Top Centre Photo: Courtesy of Sheila Ewan

Top Right Photo: Courtesy of Dr Marjorie Cotton.

Bottom Photos: Chas Leslie

19/21 Court Road

View of the rear of 19 & 21 Court Road from Rectory Lane.  The original was taken in 1940 to show the bomb damage. The roofline of the building and line across gable end are recognisable as is the outhouse (front centre/left) and footpath to the left in the foreground.  A most noticeable change is the garage (poss 1950s?) and the extension to the rear of No.19.  Note similar extension on building left background (Nos 23/25 Court Road)

Top Photo Bedfordshire County Archive BP (Bedfordshire Press) Box 946 02

Bottom Photo: Chas Leslie

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Broad Green / Mil Road Junction

The junction of Mill Road, Crane Way, Broad Green/Crawley Road and Bourne End Road, at the southern end of Broad Green.  Now a roundabout with significant realigning of the Bourne End Road junction.  Most noticeable is the amount of build and urbanisation since the original was taken in 1917.  The building that became “The Leathern Bottle” is just visible in the background extreme left of the older photo.

Top Photo: Bedfordshire County Archive Z1306/34/2/20

Bottom Photo: Chas Leslie

Broad Green – NW Corner

The North West corner of Broad Green at the junction with Crawley Road (going away from the back right of the photo). The building shown in the original photo (c 1910) became "The Leathern Bottle" PH in the early part of the C20th (as can be seen in a photo held by Milton Keynes Discovery Centre).  It was demolished in the late 1930s and a new pub built next to the site.  That pub closed c2001 and was in turn demolished and the site used for housing - as shown in the lower photo.

(see photo "The Leathern Bottle", Cranfield; Kitchener, Maurice; 1925 to 1936; KIT/7/150, held by Milton  Keynes City Discovery centre https://ehive.com/collections/4535/objects/279867/the-leathern-bottle-cranfield)

 

Top Photo: Bedfordshire County Archive Z1306/34/2/18

Bottom Photo: Chas Leslie

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Millfield Close (site of The Ritz)

The Ritz Cinema was built in 1938 and demolished in the early 1960s, the site being used for housing (Millfield Close).  The white building on the extreme left is a pharmacy, the edge of it is visible in the original photo.  Maureen Cooley who worked there as a relief usherette remembers that the last film to be shown was "The 39 Steps".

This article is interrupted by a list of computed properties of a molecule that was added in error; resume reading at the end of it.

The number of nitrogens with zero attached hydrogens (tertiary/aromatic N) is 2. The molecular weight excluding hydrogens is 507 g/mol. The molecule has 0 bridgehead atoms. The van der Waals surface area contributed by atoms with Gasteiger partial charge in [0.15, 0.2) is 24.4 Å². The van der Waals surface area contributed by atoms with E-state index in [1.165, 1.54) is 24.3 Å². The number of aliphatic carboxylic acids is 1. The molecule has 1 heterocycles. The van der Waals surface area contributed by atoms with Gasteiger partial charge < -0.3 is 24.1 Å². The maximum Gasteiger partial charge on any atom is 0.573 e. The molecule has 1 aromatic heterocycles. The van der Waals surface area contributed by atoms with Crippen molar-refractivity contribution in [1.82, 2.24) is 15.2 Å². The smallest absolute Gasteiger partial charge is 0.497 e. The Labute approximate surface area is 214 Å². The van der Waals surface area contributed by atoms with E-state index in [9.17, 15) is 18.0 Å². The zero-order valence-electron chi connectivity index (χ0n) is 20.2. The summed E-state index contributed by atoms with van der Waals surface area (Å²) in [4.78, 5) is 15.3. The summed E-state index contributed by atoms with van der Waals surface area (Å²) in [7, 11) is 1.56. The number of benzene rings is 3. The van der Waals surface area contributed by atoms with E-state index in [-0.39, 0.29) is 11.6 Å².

Top Photo Bedfordshire County Archive BP (Bedfordshire Press) Box 276 01

Bottom Photo: Chas Leslie

The Co-op Store

The Co-op store as it is now and as it was in 1940.  The most noticeable change is the realignment of the junction of Mill Road & the High Street/Bedford Road and the car parking spaces that it created.  In the 1940 photo, the roof of the Ritz is just visible behind what is now the pharmacy.

Top Photo: Bedfordshire County Archive Z1306/34/2/19

Bottom Photo: Chas Leslie

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The High Street by Village Green

Taken from the corner of High Street & Court Road, looking roughly SW along the High Street.

The older photo dates from the 1940s, the most noticeable difference is the realignment of the road itself and the trees on the corner of Church Walk just beyond the memorial.  Notice also that the roadway has been narrowed to create a wider pavement and to move traffic away from the memorial.

Top Photo: Bedfordshire County Archive Z1306/34/2/3

Bottom Photo: Chas Leslie

The Lane behind 130 High Street

Taken from roughly the same location as Photos 13, 22 & 33 (the piece of green opposite 118 High Street), these photos show the lane that links Court Road and High Street.  Though the older photo dates to 1906/16 the lane is basically unchanged though the building in the left middle distance has been demolished and rebuilt with a higher roofline thus hiding the church tower (now minus its spire).

 

Top Photo: Bedfordshire County Archive Z1306/34/2/13

Bottom Photo: Chas Leslie

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High Street Looking SW

The High Street looking South West from the green opposite 118 High Street in 1910 and today.  Apart from the road itself and the post box, very little has changed.  The buildings on the extreme right are Jessamine Cottages, while the low building on the extreme left is the Marshall’s Hardware shop.

Top Photo: Bedfordshire County Archive Z1130/34/27

Bottom Photo: Chas Leslie

Church Tower NW View – Merchant Lane & Airfield

The view looking North West from the church tower. Merchant Lane on the right and Church Walk bottom left corner.  The trees in the churchyard now largely obscure the view of the village green and the High Street.  The airfield was built 1935/37 as an RAF base.  The Maltings, where Maltings Close now stands, are in the centre of the older photo.  Note the amount of building along Merchant Lane since the original photo was taken.

Top Photo: Courtesy of Bernice Maynard

Bottom Photo: Chas Leslie

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For more information about the history of Cranfield go to The Bedfordshire County Archive Community Histories webpages for the parish:

https://bedsarchives.bedford.gov.uk/CommunityHistories/Cranfield/The-Parish-of-Cranfield-in-General.aspx